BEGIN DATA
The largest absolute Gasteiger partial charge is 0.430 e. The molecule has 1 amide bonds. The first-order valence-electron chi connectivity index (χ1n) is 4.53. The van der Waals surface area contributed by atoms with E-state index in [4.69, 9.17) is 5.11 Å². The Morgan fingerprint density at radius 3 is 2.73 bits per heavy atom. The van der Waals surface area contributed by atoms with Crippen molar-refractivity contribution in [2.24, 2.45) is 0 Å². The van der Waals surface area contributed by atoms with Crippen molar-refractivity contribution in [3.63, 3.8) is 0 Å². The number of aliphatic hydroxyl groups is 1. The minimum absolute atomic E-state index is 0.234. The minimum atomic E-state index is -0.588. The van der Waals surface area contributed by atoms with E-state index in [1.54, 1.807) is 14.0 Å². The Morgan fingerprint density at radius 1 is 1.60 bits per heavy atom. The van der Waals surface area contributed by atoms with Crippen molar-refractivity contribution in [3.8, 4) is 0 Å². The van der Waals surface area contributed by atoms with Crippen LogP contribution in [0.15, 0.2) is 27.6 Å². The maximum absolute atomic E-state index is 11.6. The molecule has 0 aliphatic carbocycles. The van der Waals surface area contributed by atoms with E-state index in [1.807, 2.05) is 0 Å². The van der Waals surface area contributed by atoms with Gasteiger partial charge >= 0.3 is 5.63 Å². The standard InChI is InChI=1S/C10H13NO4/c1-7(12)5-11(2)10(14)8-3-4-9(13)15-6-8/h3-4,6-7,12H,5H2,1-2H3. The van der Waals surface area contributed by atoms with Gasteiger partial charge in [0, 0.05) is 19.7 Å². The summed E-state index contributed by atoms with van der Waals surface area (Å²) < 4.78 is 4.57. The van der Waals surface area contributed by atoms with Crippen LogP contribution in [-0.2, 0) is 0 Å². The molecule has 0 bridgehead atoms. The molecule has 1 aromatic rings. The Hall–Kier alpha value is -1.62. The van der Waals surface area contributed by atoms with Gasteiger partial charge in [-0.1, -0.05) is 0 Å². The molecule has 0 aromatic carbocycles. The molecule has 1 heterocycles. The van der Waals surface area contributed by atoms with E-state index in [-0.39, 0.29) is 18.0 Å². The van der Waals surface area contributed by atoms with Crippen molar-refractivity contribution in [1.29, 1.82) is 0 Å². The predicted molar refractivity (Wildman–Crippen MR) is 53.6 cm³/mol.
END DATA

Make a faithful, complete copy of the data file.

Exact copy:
The largest absolute Gasteiger partial charge is 0.430 e. The molecule has 1 amide bonds. The first-order valence-electron chi connectivity index (χ1n) is 4.53. The van der Waals surface area contributed by atoms with E-state index in [4.69, 9.17) is 5.11 Å². The Morgan fingerprint density at radius 3 is 2.73 bits per heavy atom. The van der Waals surface area contributed by atoms with Crippen molar-refractivity contribution in [2.24, 2.45) is 0 Å². The van der Waals surface area contributed by atoms with Crippen molar-refractivity contribution in [3.63, 3.8) is 0 Å². The number of aliphatic hydroxyl groups is 1. The minimum absolute atomic E-state index is 0.234. The minimum atomic E-state index is -0.588. The van der Waals surface area contributed by atoms with E-state index in [1.54, 1.807) is 14.0 Å². The Morgan fingerprint density at radius 1 is 1.60 bits per heavy atom. The van der Waals surface area contributed by atoms with Crippen molar-refractivity contribution in [3.8, 4) is 0 Å². The van der Waals surface area contributed by atoms with Crippen LogP contribution in [0.15, 0.2) is 27.6 Å². The maximum absolute atomic E-state index is 11.6. The molecule has 0 aliphatic carbocycles. The van der Waals surface area contributed by atoms with E-state index in [1.807, 2.05) is 0 Å². The van der Waals surface area contributed by atoms with Gasteiger partial charge >= 0.3 is 5.63 Å². The standard InChI is InChI=1S/C10H13NO4/c1-7(12)5-11(2)10(14)8-3-4-9(13)15-6-8/h3-4,6-7,12H,5H2,1-2H3. The van der Waals surface area contributed by atoms with Gasteiger partial charge in [0, 0.05) is 19.7 Å². The summed E-state index contributed by atoms with van der Waals surface area (Å²) < 4.78 is 4.57. The van der Waals surface area contributed by atoms with Crippen LogP contribution in [-0.2, 0) is 0 Å². The molecule has 0 bridgehead atoms. The molecule has 1 aromatic rings. The Hall–Kier alpha value is -1.62. The van der Waals surface area contributed by atoms with Gasteiger partial charge in [-0.1, -0.05) is 0 Å². The molecule has 0 aromatic carbocycles. The molecule has 1 heterocycles. The van der Waals surface area contributed by atoms with E-state index in [-0.39, 0.29) is 18.0 Å². The van der Waals surface area contributed by atoms with Crippen molar-refractivity contribution in [1.29, 1.82) is 0 Å². The predicted molar refractivity (Wildman–Crippen MR) is 53.6 cm³/mol.